A cosmic visitor was identified during totality
Intrepid eclipse-chasers may have been thin on the ground at the recent total solar eclipse in Chile and Argentina, but there was one unexpected visitor.
A recently discovered comet called C/2020 X3 (SOHO) was spotted flying past the Sun on December 14, 2020, by Thai amateur astronomer Worachate Boonplod, who had discovered the comet the day before the eclipse.
A satellite image of the Sun taken by the LASCO C2 camera on the ESA/NASA SOHO observatory, colored in red, shows a bright speck of light orbiting the Sun, while the comet can also be spotted in Andreas Möller’s images from Piedras del Aguila, Argentina.
Boonplod works on the NASA-funded Sungrazer Project, a citizen science project that invites anyone to search for and discover new comets in images from the joint European Space Agency (ESA) and NASA Solar and Heliospheric Observatory, or SOHO.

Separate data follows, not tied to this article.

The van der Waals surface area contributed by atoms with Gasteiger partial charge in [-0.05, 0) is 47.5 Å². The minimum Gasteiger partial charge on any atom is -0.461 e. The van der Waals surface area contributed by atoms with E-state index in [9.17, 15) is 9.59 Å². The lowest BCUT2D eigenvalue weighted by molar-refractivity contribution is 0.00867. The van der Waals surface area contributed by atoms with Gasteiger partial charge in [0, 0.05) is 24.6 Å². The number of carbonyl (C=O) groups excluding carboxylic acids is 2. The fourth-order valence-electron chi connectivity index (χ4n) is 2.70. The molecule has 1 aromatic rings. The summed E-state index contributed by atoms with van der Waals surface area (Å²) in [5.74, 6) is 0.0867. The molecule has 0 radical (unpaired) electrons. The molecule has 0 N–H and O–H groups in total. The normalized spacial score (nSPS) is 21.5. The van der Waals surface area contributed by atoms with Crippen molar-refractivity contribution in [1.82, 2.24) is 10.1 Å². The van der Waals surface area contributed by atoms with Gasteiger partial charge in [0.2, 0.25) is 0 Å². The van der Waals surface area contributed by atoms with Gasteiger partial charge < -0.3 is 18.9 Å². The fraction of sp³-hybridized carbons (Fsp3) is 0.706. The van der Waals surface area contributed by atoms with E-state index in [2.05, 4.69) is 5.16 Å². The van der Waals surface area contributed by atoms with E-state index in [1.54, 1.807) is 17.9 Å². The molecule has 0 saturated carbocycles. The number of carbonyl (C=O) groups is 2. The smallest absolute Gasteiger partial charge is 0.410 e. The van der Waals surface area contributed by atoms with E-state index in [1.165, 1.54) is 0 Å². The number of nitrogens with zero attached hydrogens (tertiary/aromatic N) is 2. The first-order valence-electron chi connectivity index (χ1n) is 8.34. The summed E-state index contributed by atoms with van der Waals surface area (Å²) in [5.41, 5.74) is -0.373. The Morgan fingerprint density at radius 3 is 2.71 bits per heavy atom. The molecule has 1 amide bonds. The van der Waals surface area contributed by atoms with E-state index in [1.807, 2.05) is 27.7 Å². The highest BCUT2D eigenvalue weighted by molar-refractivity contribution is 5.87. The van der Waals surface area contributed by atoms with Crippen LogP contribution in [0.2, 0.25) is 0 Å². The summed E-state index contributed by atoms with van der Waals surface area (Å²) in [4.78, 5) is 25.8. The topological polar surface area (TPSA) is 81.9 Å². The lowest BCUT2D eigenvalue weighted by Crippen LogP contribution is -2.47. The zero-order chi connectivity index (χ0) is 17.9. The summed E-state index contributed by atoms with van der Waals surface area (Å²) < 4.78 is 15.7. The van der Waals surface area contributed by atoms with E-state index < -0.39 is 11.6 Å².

C/2020 X3 (SOHO) is about 50ft. wide and traveled at about 450,000 miles per hour, about 2.7 million miles from the Sun’s surface. It’s a member of the “Kreutz” sungrazer family of comets, which originated from a large parent comet that broke up into smaller fragments well over a thousand years ago.
Some eclipse-chasers also report photographing another comet, C/2020 S3 (Erasmus), while the Sun was totally eclipsed.
Pic credit: (left) The LASCO C2 camera on the ESA/NASA SOHO observatory shows comet C/2020 X3 (SOHO) in the bottom left-hand corner. (right) A composite image of the total solar eclipse on Dec. 14, 2020, based on 65 frames taken by Andreas Möller (Arbeitskreis Meteore e.V.) in Piedras del Aguila, Argentina, and processed by Jay Pasachoff and Roman Vanur.
Credits: ESA/NASA/SOHO/Andreas Möller (Arbeitskreis Meteore e.V.)/processed by Jay Pasachoff and Roman Vanur/Joy Ng. Eclipse image used with permission.